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By Adam. J. Shafran, Esq.
Rudolph Friedmann, LLP
Boston, Massachusetts

In a recent class action law suit brought by employees of a security company, the Massachusetts Superior Court described the legal standard to be applied when determining whether a thirty-minute meal break constitutes compensable working time. In this case brought under the Massachusetts Wage Act, the employer Longwood Security Services Inc. (“Longwood”) maintained a company policy pursuant to which its employees/security officers were permitted to take an unpaid thirty-minute meal break, but were required to stay in uniform, not permitted to leave their assigned location without permission, and remained responsible for keeping their radio on and responding to calls during their meal break.

The parties presented opposing arguments to the Court on the legal standard to be applied when determining whether the aforementioned meal break time is compensable. The employees argued the standard should follow the “relieved from duties” test, derived from the Code of Massachusetts Regulations (“CMRs”). Specifically, 454 CMR § 27.02 defines “working time” as:

All time during which an employee is required to be on the employer’s premises or to be on duty, or to be at the prescribed work site or at any other location, and any time worked before or after the end of the normal shift to complete the work. Working time does not include meal times during which an employee is relieved of all work-related duties.

The employer argued the legal standard to determine whether meal break time is compensable should be based on the “predominance” test under the federal Fair Labor Standards Act (“FLSA”). Under the FLSA’s predominance test, time is compensable only if the activities the employee is engaged in during the time in question are predominantly for the benefit of the employer. Using the test, Longwood argued the Court should find the meal break time in question not compensable because the time was used by the employees predominantly for their own benefit – even though there may have been some restrictions on the employees’ time.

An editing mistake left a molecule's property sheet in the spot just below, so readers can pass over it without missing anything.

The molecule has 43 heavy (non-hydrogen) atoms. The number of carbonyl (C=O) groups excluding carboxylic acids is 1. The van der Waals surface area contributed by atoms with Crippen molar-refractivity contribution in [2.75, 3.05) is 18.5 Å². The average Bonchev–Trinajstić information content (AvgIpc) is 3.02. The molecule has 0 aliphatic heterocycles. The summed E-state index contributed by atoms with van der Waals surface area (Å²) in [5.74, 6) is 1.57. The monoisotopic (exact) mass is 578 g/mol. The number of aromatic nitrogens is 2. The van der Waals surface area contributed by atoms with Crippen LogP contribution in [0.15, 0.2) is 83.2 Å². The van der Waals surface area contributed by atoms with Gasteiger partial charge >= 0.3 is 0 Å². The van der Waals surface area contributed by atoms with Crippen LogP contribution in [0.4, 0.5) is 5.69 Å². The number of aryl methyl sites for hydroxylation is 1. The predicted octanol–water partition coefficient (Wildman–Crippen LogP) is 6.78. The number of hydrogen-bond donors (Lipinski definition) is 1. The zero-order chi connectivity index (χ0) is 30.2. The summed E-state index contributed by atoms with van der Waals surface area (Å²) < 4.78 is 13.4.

The Superior Court ultimately ruled for the employees, holding that the plain unambiguous language of the Massachusetts statutes and regulations govern the legal standard for liability and there was no reason to look to interpretations of federal law under the FLSA.

Although the Superior Court’s decision was a win for the employees, the case is now scheduled to proceed to trial to determine whether the security officers were relieved of all duties during the thirty-minute meal break. Regardless of the ultimate outcome of this case, it should serve as an important reminder to all employers. If employees are not fully relieved of their duties during an unpaid thirty-minute meal break, an employer may be liable for treble the unpaid amount under Massachusetts’ strict liability wage laws.